Art & Entertainment | Book Reviews | Education | Entertainment Video | Health | Lifestyle | Sport | Sport Video | Search

 


Last Dogs of Winter



Credit: Last Dogs of Winter (Lone Pine Films Ltd, 2011).

Listing details: The Last Dogs of Winter film screening

When: Wed - Sat at 7pm, January 16 - 26

Where: The New Zealand Film Archive, Wellington

Ticket price: $10 public / $8 concession


FOR IMMEDIATE RELEASE

Last Dogs of Winter

A film about wildlife... and one wild life. New Zealand filmmaker Costa Botes’ The Last Dogs of Winter (2011) tells the story of Canadian dog handler Brian Ladoon’s struggle to preserve the Canadian Eskimo dog, or Qimmiq, the rarest registered breed of dog in the world. The film received standing ovations at the Toronto International Film Festival in 2011.

The Last Dogs of Winter will screen at the Film Archive from January 16 - 26.

Formerly relied upon by the Inuits for transport, technology and cultural shifts have rendered the Canadian Eskimo Dog redundant. After the introduction of petrol-powered skidoos the population dwindled from tens of thousands to just a few hundred remaining dogs in the 1970s.

Based in the small community of Churchill, Manitoba, Ladoon has been working to save the Canadian Eskimo dog since 1976. This documentary captures his fierce and outspoken determination. Ladoon’s efforts have inspired both admiration and fierce criticism - largely because his colony of dogs share their pitiless natural environment with itinerant wild polar bears (Churchill is known as “The Polar Bear Capital of the World”), and his practices are seen by some to be inhumane.

Botes’ documentary also features Caleb Ross, a former kiwi actor (who has stints on Xena and Shortland Street among his credits). Newly arrived in Canada, Ross came across a job posting in his hostel that read “Come to Churchill, breed Eskimo dogs, see polar bears.” At the time of filming Ross had been working with Ladoon and his dogs for three years.

“Filming with a lightweight HD camera and only his wife as crew (a job that required her to drive a pickup truck down vast stretches of icy road and carry a gun with rubber bullets to be prepared for rogue polar bears), Botes intercuts artfully shot interviews with spectacular outdoor scenes. Among the most captivating are those of the chained dogs interacting with the curious bears, and the lumbering white bears gamboling with one another in the snow... Fine sound design and musical effects support the visuals, as does Thom McLeod’s atmospheric score.” - Variety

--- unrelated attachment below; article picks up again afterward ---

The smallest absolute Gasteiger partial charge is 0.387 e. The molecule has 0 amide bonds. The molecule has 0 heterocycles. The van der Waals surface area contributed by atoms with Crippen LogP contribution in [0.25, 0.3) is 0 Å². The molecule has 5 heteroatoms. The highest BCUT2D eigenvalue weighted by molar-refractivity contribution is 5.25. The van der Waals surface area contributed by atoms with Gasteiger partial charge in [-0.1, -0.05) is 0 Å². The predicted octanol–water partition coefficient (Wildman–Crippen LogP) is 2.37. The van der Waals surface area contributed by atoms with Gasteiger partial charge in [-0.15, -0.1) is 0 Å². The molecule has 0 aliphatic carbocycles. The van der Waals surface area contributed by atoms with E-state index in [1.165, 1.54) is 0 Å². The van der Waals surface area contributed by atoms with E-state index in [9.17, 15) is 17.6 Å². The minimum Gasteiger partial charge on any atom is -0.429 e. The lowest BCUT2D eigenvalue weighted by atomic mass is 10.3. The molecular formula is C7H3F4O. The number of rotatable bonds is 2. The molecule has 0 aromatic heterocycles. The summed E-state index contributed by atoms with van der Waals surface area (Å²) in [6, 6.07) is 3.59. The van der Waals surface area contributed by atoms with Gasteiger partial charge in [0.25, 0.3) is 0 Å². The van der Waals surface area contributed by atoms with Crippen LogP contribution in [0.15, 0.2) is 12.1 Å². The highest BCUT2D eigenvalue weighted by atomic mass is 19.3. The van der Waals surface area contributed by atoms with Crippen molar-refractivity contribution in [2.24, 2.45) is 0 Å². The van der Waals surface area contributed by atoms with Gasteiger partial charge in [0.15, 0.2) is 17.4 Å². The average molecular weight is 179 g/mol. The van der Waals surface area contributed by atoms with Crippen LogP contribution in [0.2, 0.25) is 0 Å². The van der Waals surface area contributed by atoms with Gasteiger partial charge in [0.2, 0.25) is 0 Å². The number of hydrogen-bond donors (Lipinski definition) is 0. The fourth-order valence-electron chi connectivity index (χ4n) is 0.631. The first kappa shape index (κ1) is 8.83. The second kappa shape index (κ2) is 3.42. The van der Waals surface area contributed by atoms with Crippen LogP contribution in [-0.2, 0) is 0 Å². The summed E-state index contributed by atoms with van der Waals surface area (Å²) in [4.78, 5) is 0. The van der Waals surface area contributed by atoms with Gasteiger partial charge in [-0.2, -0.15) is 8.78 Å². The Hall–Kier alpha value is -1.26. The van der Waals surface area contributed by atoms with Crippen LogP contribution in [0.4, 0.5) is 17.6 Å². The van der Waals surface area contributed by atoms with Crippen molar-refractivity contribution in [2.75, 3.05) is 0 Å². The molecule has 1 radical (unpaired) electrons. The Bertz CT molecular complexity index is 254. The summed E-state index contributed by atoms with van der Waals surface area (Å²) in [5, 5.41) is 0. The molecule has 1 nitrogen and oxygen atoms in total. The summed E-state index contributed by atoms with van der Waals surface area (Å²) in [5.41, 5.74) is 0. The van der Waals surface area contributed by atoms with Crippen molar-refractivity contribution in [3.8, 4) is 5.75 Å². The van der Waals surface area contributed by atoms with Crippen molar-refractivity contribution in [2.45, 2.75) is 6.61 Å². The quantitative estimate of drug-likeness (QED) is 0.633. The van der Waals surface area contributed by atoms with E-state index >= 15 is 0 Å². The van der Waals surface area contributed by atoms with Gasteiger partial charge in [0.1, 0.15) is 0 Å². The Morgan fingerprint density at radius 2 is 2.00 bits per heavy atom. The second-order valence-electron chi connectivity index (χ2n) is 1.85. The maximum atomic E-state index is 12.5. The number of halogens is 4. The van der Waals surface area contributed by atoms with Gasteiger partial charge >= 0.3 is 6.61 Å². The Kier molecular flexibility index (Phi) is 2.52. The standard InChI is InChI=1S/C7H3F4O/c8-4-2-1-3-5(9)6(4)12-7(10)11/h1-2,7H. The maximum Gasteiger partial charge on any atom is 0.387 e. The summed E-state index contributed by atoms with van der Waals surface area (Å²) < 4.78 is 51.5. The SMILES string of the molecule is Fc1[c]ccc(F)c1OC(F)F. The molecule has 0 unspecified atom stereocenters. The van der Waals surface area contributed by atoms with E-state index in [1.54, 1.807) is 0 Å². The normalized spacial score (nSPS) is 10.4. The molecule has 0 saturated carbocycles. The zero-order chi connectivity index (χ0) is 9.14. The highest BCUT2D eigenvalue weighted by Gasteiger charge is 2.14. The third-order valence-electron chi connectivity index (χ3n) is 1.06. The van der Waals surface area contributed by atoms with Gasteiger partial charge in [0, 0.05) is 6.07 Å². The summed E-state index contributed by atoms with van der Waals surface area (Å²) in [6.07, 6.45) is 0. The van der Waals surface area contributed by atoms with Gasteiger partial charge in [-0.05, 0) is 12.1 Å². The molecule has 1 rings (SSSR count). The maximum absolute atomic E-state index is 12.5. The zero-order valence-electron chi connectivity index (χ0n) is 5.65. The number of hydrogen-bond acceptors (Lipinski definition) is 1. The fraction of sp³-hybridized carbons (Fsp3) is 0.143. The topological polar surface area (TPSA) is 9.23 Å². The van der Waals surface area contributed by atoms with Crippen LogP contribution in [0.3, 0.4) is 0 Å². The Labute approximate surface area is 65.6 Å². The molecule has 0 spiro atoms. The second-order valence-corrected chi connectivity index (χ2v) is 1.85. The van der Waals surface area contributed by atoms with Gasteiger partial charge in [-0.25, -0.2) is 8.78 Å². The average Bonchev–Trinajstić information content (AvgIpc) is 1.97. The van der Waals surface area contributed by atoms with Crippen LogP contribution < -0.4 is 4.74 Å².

Botes, who headed the film as director/producer/editor/cinematographer, is an esteemed name in New Zealand film. His previous projects include Forgotten Silver (1995), Saving Grace (1998) and Candyman (2010), among others.

ENDS

www.filmarchive.org.nz


© Scoop Media

 
 
 
 
 
Culture Headlines | Health Headlines | Education Headlines

 
Howard Davis: Never Too Old To Rock & Roll - Jethro Tull

As Greil Marcus recently observed in an NYRB review of Robbie Robertson's autobiographical Testimony, in rock and roll there is always an origin story. In the case of Jethro Tull founder Ian Anderson, he claims to have been influenced by his father's big band and jazz record collections and the emergence of rock music in the 1950s, but became disenchanted with the "show biz" style of early US stars like Elvis Presley... More>>

October: Alice Cooper Returns To NZ

It was March 1977 when Alice Cooper undertook his first ever concert tour of New Zealand – and broke attendance records. 40 years on and this revered entertainer continues to surprise and exude danger at every turn, thrilling audiences globally! More>>

ALSO:

Howard Davis Review: The Contemporary Relevance Of Denial

Denial has all the hallmarks of a riveting courtroom drama. Based on a 1996 British libel case that author David Irving brought against Lipstadt, the movie has been criticized as flat and stagey, but it nonetheless conveys a visceral clarity of vision and sense of overwhelming urgency. More>>

Obituary: John Clarke Dies Aged 68

Andrew Little: “I grew up with Fred Dagg and I am devastated by John Clarke’s death. He taught us to laugh at ourselves and more importantly laugh at our politicians.” More>>

ALSO:

Howard Davis: Colin McCahon's 'on Going Out With The Tide'

Curated by Wystan Curnow and Robert Leonard, On Going Out with the Tide features major works that have been assembled from public and private collections across New Zealand and Australia. It focusses on McCahon’s evolving engagement with Māori subjects and themes, ranging from early treatments of koru imagery to later history paintings which refer to Māori prophets and investigate land-rights issues. More>>

Howard Davis: Rodger Fox Gets Out The Funk

By now a living New Zealand legend, band leader and trombonist Rodger Fox has performed with some of the biggest names in the jazz business, including Louie Bellson, Bill Reichenbach, Chuck Findley, Randy Crawford, Bobby Shew, Lanny Morgan, Bruce Paulson, Diane Schuur, Arturo Sandoval, David Clayton-Thomas, and Joe Williams, to name only a few. More>>

Get More From Scoop

 
 

LATEST HEADLINES

 
 
 
 
Culture
Search Scoop  
 
 
Powered by Vodafone
NZ independent news